About This Project
The goal of this project is to design filtration technologies using sustainability, energy costs and environmental impact as the guide. Silk protein is our target material due to available supply chains, cost, sustainable production, robust mechanical properties, and excellent biocompatibility and biodegradability, with environmentally friendly processing/fabrication.
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What is the context of this research?
Membranes are ubiquitous in molecular separation, catalysis, reactors, energy storage, dialysis, and drug release. Polymeric membranes, in particular, are widely used in industry due to their low cost and ease of production. Unfortunately, current membrane production processes are not sustainable. Most of the solvents used (primarily N-methylpyrrolidone (NMP), dimethylacetamide, and dimethylformamide) are highly toxic, with NMP, the most popular solvent used, recently being restricted in the EU. Membrane fabrication is estimated to contaminate 50 billion L of water annually, with ~70% of membrane fabricators flushing this waste. Additionally, typical membranes generate non-degradable, biohazardous waste that ends up in landfills, incinerators, or as microplastics.
What is the significance of this project?
Classical membrane technologies pose threats to the environment and to human health. The market for these technologies is already billions of USD and it is estimated that the global membrane market will continue to grow at a rate of 10-15% per year, further exacerbating these environmental impacts. Petroleum-based membranes are the major issue, due to their reliance on fossil fuels, carbon emissions during production, and nonbiodegradability. Indeed, this has led to significant investment in biodegradable membrane technologies like those derived from cellulose. However, using full life-cycle analyses, current bio-derived membranes can be as bad for the environment as fossil-based membranes, with both coming in at environmental costs of over $400/1,000 m2 produced.
What are the goals of the project?
The goal of this project is to design filtration technologies using sustainability, energy costs and environmental impact as the guide. Silk is our target material due to supply chains, cost, sustainable production, robust mechanical properties, and excellent biocompatibility/biodegradability, with environmentally friendly processing. Significant research has been done on silk as a membrane technology, but this project will focus on: designing scalable materials, measuring efficacy in aqueous separations, measuring mechanical properties, conducting life-cycle analyses to quantify the benefits of replacing current technology, and assessing these materials for a broad base of membrane needs related to environmental, personal, and other applications.
A graduate student will be hired to work on this project full time, and will need the requisite materials to conduct the experiments. The stipend recommended here for the graduate student would be able to fund them for 4 full years.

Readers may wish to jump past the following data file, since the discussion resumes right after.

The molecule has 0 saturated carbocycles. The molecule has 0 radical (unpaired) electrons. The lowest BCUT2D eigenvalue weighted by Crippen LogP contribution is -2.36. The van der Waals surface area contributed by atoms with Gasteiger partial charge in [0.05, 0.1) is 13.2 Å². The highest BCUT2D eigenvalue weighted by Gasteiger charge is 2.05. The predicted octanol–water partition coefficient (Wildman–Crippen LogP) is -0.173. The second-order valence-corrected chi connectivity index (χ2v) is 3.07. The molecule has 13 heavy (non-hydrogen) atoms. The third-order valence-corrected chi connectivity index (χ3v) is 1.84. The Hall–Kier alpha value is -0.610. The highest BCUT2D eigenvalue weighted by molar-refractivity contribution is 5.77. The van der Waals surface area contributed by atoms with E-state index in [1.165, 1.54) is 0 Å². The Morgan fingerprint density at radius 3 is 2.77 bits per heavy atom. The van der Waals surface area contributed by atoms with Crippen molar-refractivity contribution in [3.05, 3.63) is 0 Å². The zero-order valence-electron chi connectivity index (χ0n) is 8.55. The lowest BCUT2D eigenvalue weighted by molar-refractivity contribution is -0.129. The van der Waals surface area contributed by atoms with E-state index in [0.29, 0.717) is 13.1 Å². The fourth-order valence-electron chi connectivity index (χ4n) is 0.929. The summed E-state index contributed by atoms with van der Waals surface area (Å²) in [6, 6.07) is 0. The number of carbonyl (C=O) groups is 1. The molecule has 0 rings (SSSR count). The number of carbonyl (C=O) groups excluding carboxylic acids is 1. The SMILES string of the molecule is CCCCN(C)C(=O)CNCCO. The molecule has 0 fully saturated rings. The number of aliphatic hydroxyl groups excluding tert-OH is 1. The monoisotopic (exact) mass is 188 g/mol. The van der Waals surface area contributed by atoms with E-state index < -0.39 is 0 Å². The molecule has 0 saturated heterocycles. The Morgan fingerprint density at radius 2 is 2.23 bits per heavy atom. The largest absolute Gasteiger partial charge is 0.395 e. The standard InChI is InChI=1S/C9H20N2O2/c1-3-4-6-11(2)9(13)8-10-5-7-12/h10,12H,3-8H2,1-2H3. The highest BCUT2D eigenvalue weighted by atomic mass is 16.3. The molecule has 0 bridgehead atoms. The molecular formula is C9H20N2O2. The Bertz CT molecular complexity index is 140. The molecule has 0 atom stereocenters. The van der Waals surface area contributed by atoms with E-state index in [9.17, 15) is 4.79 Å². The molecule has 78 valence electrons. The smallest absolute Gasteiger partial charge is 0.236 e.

The project is split into 3 aims, each split into 2 tasks, and will cover 4 years, as detailed below.
Jan 01, 2025
Aim 1 T1: Design a series of silk-based materials
Jan 01, 2026
Aim 1 T2: Design silk hybrid constructs to optimize properties
Jan 01, 2027
Aim 2 T2: Measure the separation performance of each formulation
Jan 01, 2027
Aim 2 T1: Measure the mechanical properties of each fabrication
Jan 01, 2028
Aim 3 T2: Life-cycle analysis for environmental impact and cost estimates for scaled up operation
Meet the Team
Dr. David Kaplan is an expert in silk protein engineering and silk biomaterials. He has experience in designing silk for a variety of applications including membranes and porous matrices, as well as scaling silk-based materials. He will be leading the project alongside Dr. Logan Morton, who is currently working on a variety of silk-based soft materials.
Additionally, a new graduate student will be hired to work specifically on this project.
Dr. Morton has a background in soft materials for biological applications and is currently working with soft silk-based materials at Tufts University.
David L Kaplan
David Kaplan is the Stern Family Endowed Professor of Engineering at Tufts University, a Distinguished University Professor, and Professor and Chair of the Department of Biomedical Engineering. He also holds faculty appointments in the departments of Chemical and Biological Engineering, Chemistry, Biology and in the School of Medicine. His research focus is on biopolymer engineering, tissue engineering, regenerative medicine and cellular agriculture. He has published over 1,000 peer reviewed papers, is editor-in-chief of ACS Biomaterials Science and Engineering and he serves on many editorial boards and programs for journals and universities. He has received awards for his research and teaching and is an elected Fellow of the American Institute of Medical and Biological Engineering and the National Academy of Engineering.
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